China Has A Solution To One Of Modi's Problems
Panos Mourdoukoutas , CONTRIBUTOR
Narendra Modi has a serious problem: his economic policies don’t create enough jobs to employ the country’s growing young labor force. And he needs to find a solution to the problem quickly, before the 2019 elections. Otherwise he will be history.
But like all of India’s problems, China claims to have solutions to its neighbor’s employment problem: Turn India into its backyard factory for labor intensive products.
That’s according to a recent Global Times editorial, which advises Modi to work together with China to develop labor intensive industries. “It would be best for Sino-Indian cooperation, for the time being, to be focused on labor-intensive and export-oriented industries, which could tap into India's abundant labor resources,” writes Mao Keji, researcher with the Pangoal Institution. “Considering both countries' comparative advantages, such cooperation may well relieve India's current trade deficit, and other issues such as overreliance on foreign capital and insufficient employment opportunities, while providing China with more avenues for growth. Industrialization is vital for India to become a global economic powerhouse, and China can benefit by playing an active role in this. Fortunately, both India and China now seem readier than ever to deepen bilateral cooperation in this aspect.”
What sort of cooperation? Some kind of “created in China, manufactured in India” relationship.
That’s the kind of cooperation that China desperately needs for a number of reasons. One of them is that rising internal labor costs has eroded its competitive advantage vis-à-vis countries like India and Vietnam.
Then there’s China’s need for new markets for products that face U.S. tariffs. And additionally, the need to get rid of its polluting industries, which have made life miserable for its citizens.
Does India need this cooperation?
There are advantages to having China manufacturing labor intensive products in India. Like the creation of job opportunities for India’s low skilled labor force, something Modi needs as he faces elections next year.
But there are disadvantages, too. The arrangement could raise China’s influence in India, nurture some kind of neo-imperialist relationship; and the move could compound the pollution problem in already polluted Indian cities.
That’s why India’s policy makers should take China’s advice with skepticism.
Meanwhile, there’s a better advice for Prime Minister Modi: spend less time abroad and more time at home. Because the gap between the country’s rich keep on growing bigger and bigger as he travels from Switzerland to China -- and Indians think they are worse off than they were three years ago.
That’s according to a Gallup survey, which finds a big decline in the percentage of Indians who rate their lives positively enough to rate it as "thriving" since Modi assumed office.
The survey findings provide a different picture from that which one gets when looking at India’s financial markets. In fact, they have been soaring, up close to 27.56% in the last two years.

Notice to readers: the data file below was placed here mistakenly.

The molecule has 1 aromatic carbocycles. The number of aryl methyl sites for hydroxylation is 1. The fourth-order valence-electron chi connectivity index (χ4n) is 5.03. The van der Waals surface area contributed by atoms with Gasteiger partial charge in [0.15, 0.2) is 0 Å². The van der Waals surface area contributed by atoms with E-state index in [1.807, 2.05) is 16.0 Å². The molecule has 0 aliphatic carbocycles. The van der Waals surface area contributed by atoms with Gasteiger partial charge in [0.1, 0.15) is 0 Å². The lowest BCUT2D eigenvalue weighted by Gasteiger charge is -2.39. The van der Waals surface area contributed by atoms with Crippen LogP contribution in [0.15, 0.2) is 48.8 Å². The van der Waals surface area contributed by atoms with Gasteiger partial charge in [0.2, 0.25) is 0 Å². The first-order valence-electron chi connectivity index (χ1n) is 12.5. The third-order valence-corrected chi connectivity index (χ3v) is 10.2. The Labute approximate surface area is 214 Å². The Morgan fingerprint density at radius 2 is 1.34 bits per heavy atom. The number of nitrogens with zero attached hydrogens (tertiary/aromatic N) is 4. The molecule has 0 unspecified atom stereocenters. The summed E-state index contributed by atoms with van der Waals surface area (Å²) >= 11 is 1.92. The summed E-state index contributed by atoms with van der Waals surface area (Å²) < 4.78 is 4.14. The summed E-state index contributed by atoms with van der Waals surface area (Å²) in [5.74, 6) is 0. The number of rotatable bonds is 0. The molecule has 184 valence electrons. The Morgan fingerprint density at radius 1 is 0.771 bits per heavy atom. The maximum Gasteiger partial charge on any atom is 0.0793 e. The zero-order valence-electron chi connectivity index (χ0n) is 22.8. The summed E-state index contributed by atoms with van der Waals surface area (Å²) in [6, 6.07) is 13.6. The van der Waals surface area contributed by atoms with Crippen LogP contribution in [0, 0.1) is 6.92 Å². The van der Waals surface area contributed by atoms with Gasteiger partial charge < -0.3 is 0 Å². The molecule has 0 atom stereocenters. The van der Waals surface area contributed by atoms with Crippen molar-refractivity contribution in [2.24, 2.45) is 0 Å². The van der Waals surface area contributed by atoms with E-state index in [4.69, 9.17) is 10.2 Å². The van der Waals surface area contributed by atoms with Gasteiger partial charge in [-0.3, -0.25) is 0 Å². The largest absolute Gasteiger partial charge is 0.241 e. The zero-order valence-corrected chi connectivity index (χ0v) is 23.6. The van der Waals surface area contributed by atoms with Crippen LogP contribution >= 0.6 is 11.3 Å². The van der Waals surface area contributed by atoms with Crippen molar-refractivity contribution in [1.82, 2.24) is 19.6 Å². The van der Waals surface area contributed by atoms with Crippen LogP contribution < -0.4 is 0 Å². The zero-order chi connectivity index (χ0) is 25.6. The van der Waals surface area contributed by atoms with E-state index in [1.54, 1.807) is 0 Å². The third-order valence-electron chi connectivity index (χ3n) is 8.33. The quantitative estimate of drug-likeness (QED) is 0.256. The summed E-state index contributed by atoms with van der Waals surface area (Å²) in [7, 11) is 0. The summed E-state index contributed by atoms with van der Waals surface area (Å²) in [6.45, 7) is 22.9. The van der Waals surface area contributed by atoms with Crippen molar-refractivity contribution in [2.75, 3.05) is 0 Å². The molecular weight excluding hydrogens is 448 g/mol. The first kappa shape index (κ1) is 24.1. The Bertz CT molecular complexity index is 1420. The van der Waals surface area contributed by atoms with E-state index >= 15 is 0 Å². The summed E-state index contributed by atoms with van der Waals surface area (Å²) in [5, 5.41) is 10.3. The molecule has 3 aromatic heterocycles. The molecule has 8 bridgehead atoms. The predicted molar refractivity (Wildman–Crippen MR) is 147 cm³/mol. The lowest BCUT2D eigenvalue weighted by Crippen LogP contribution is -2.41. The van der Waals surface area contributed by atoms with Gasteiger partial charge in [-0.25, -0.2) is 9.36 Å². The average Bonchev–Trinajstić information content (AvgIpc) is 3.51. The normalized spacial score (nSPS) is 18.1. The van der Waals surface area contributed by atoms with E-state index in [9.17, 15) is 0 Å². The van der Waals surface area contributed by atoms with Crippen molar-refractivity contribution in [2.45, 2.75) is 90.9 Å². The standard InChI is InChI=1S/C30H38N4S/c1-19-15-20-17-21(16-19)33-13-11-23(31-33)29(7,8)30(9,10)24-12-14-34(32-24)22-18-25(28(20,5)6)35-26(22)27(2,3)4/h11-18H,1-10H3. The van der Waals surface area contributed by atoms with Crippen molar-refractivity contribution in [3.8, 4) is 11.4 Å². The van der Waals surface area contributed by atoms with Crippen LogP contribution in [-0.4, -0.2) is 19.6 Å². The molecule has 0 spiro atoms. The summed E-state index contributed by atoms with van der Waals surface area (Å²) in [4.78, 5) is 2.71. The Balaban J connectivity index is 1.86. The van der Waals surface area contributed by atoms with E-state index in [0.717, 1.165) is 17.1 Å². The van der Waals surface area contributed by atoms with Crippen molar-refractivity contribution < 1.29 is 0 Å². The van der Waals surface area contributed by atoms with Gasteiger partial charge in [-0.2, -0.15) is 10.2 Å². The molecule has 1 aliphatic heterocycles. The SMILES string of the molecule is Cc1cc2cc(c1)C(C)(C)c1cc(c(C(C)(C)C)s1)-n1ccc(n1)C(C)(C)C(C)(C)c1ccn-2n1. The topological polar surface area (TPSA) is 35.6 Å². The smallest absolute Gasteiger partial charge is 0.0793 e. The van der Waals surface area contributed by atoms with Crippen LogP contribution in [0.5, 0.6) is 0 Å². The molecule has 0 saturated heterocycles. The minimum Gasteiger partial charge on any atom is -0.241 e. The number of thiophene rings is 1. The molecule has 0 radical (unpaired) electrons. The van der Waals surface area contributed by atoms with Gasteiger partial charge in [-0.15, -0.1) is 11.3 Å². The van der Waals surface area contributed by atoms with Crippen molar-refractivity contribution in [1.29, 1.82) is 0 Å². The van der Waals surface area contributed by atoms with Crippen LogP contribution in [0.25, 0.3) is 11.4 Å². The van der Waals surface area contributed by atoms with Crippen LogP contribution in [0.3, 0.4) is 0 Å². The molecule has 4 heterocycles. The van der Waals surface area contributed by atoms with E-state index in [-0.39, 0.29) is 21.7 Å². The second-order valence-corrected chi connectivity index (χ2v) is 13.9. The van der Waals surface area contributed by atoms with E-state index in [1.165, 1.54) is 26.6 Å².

Nonetheless, only 3% of Indians consider themselves thriving in 2017 compared to 14% in 2014 (see table 1 below).
Apparently, Modi’s policies that have helped the Indian economy grow have yet to touch the masses. Living Wage Family in India remains almost flat in the 17300-17400 INR/Month range over his tenure. Meanwhile, wages paid to low-skilled labor decreased to 10300 INR/Month in 2017 from 13300 INR/Month in 2014.
Source: Tradingeconomics.com and Gallup News.
Then there’s the persistence of corruption, the rise of nonperforming loans in state-owned banks, high taxation, poor public health, and chronic income inequality — something that Modi inherited from previous administrations (see The World Inequality Report 2018).
All these could explain the contrast between the high hopes of the Indian people for their economy and what they are personally experiencing.
As Prime Minister Narendra Modi heads into the 2019 elections, that should be a matter of great concern.
Factswelcome 13 hours ago
A question for Mr. Panos Mourdoukoutas ---China kick-started her economy by serving as a low cost labor market for the West. In exactly the same manner that you called "Some kind of “created in China, manufactured in India” relationship". The nations that China offered the cheap labor to were ones like America, Japan and EU nations. It also came with pollution.
Did YOU,Mr. Panos Mourdoukoutas, caution China about " neo-imperialist relationship" with the West? If not, why not?
Has China, in YOUR view, turned into a neo colonial state of the West? If not, why should India be different? What is BEHIND your warning?
您是否担心中国和西方形成某种“新帝国主义关系”? 如果不担心, 原因何在? 在你看来，中国已经变成了一个新殖皿煮义的西方国家吗?如果不是，为什么印度要担心?在你的警示背后隐藏了什么?
Paul 14 hours ago
Moving low-skilled manufacturing jobs to India is a good idea, provided that China can raise the skill levels of the workers displaced in their current jobs. The U.S. hasn't been able to. The U.S. has an added problem: It's not willing to sell its high end high-tech products to countries like China, contributing to its trade deficit. China would be less likely in doing so.